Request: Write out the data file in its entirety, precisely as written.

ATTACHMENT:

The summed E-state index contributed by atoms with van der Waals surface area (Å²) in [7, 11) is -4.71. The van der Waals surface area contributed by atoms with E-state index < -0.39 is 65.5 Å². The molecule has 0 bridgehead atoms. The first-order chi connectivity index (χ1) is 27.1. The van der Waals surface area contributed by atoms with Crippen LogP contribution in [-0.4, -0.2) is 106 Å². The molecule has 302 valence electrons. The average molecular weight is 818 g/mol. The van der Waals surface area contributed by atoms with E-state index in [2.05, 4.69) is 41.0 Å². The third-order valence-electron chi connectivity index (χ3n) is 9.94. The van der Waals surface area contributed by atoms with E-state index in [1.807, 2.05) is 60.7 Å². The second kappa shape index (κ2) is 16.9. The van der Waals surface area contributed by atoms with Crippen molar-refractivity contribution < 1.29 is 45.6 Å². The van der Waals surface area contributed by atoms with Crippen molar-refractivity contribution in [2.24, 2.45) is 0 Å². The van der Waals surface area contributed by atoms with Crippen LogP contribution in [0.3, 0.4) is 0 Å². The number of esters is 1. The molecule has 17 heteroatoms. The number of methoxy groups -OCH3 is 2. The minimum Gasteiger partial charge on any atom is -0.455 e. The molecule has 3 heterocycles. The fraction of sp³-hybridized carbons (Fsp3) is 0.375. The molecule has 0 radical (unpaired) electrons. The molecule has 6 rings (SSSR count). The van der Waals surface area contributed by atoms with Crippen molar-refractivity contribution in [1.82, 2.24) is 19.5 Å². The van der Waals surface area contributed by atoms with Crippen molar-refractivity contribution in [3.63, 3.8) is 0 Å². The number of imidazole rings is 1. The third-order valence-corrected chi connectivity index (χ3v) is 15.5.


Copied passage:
The summed E-state index contributed by atoms with van der Waals surface area (Å²) in [7, 11) is -4.71. The van der Waals surface area contributed by atoms with E-state index < -0.39 is 65.5 Å². The molecule has 0 bridgehead atoms. The first-order chi connectivity index (χ1) is 27.1. The van der Waals surface area contributed by atoms with Crippen LogP contribution in [-0.4, -0.2) is 106 Å². The molecule has 302 valence electrons. The average molecular weight is 818 g/mol. The van der Waals surface area contributed by atoms with E-state index in [2.05, 4.69) is 41.0 Å². The third-order valence-electron chi connectivity index (χ3n) is 9.94. The van der Waals surface area contributed by atoms with E-state index in [1.807, 2.05) is 60.7 Å². The second kappa shape index (κ2) is 16.9. The van der Waals surface area contributed by atoms with Crippen molar-refractivity contribution < 1.29 is 45.6 Å². The van der Waals surface area contributed by atoms with Crippen molar-refractivity contribution in [2.24, 2.45) is 0 Å². The van der Waals surface area contributed by atoms with Crippen LogP contribution in [0.3, 0.4) is 0 Å². The number of esters is 1. The molecule has 17 heteroatoms. The number of methoxy groups -OCH3 is 2. The minimum Gasteiger partial charge on any atom is -0.455 e. The molecule has 3 heterocycles. The fraction of sp³-hybridized carbons (Fsp3) is 0.375. The molecule has 0 radical (unpaired) electrons. The molecule has 6 rings (SSSR count). The van der Waals surface area contributed by atoms with Crippen molar-refractivity contribution in [1.82, 2.24) is 19.5 Å². The van der Waals surface area contributed by atoms with Crippen molar-refractivity contribution in [3.63, 3.8) is 0 Å². The number of imidazole rings is 1. The third-order valence-corrected chi connectivity index (χ3v) is 15.5.